(EnergyAsia, February 27 2012, Monday) — Led by natural gas and coal, China’s total energy consumption grew by 7% last year to 3.48 billion tons of standard coal equivalent, said the National Bureau of Statistics (NBS).
Natural gas demand surged 12% while coal grew by 9.7%, and crude oil use rose by a mere 2.7%. The nation’s electricity consumption jumped 11.7%.
Natural gas and coal also led the country’s increase in energy production, both rising by 8.7% over 2010, while crude oil output edged up 0.3% to 204 million tons, said the NBS.
China produced 103.06 billion cubic metres of natural gas and 3.52 billion tons of coal last year.
To meet its growing energy shortfall, China stepped up imports of oil and coal at a total cost of over US$250.3 billion to account for 14.3% of the country’s total import spending.
Its import of coal rose 10.8% to 182.4 million tons while its oil product imports climbed 10.1% to US$32.7 billion, and its crude oil purchases rose 6% to reach US$196.7 billion.
The country’s power companies produced 4,700.07 billion kilowatt-hours of electricity last year, up 11.7% from 2010. Thermal power output rose by 14.8% to 3,825.32 billion kwh or 81.3% of China’s total electricity output.
Despite the tragic nuclear disaster in Japan last March, Chinese nuclear power output surged 16.9% to 86.35 billion kwh.
Hydro-generated electricity fell 3.9% to 694.04 billion kwh as a result of widespread drought for several months.
The national energy consumption per 10,000 yuan worth of GDP fell by just over 2%, indicating more efficient use of energy, said the NBS.
China’s consumption of major raw materials included 840 million tons of rolled steel (up 9%), 7.86 million tons of copper (up 5.2%), 17.24 million tons of electrolytic aluminum (12.1%) 15.28 million tons of ethylene (7.5%) and 2.07 billion tons of cement, (11.2%).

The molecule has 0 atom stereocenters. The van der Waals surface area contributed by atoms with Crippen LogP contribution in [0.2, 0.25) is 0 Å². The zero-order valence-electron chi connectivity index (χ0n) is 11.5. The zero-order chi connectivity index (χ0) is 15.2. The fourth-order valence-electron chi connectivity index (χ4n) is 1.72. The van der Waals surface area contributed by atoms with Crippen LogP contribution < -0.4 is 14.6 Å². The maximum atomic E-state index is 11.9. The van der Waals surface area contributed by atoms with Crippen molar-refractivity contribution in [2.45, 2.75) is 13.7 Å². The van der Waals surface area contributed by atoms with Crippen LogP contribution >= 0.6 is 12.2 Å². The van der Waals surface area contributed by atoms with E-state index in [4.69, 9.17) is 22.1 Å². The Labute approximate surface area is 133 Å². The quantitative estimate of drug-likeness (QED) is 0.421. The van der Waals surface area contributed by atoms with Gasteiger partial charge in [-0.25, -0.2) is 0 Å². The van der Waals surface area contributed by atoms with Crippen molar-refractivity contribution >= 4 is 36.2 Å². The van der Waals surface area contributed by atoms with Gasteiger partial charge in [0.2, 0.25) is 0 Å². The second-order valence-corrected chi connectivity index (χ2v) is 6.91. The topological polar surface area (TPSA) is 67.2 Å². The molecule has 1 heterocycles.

The value of the country’s merchandise trade rose 22.5% to US$3,642.1 billion. Exports climbed 20.3% to US$1,898.6 billion while imports rose at a faster rate of 24.9% to US$1,743.5 billion. As a result, China’s trade surplus shrank by US$26.4 billion in 2010 to US$155.1 billion last year.
The NBS said China’s gross domestic product (GDP) rose by 9.2% to 47,156.4 billion yuan last year.
The country’s foreign exchange reserves reached US$3,181.1 billion, an increase of US$333.8 billion from 2010. The Chinese currency, the yuan, was valued at 6.3009 to the dollar at the end of 2011 after appreciating by 5.1% over the course of the year.
By the end of 2011, China’s population excluding Hong Kong and Macau had risen by 6.44 million to reach 1,347.35 million.
A landmark was achieved when the urban population reached 690.79 million, accounting for 51.3%, the first time it has exceeded the rural population, said the NBS. The male-female sex ratio at birth was significantly skewed at 117.78. About 22.8% of the population was aged 60 or more.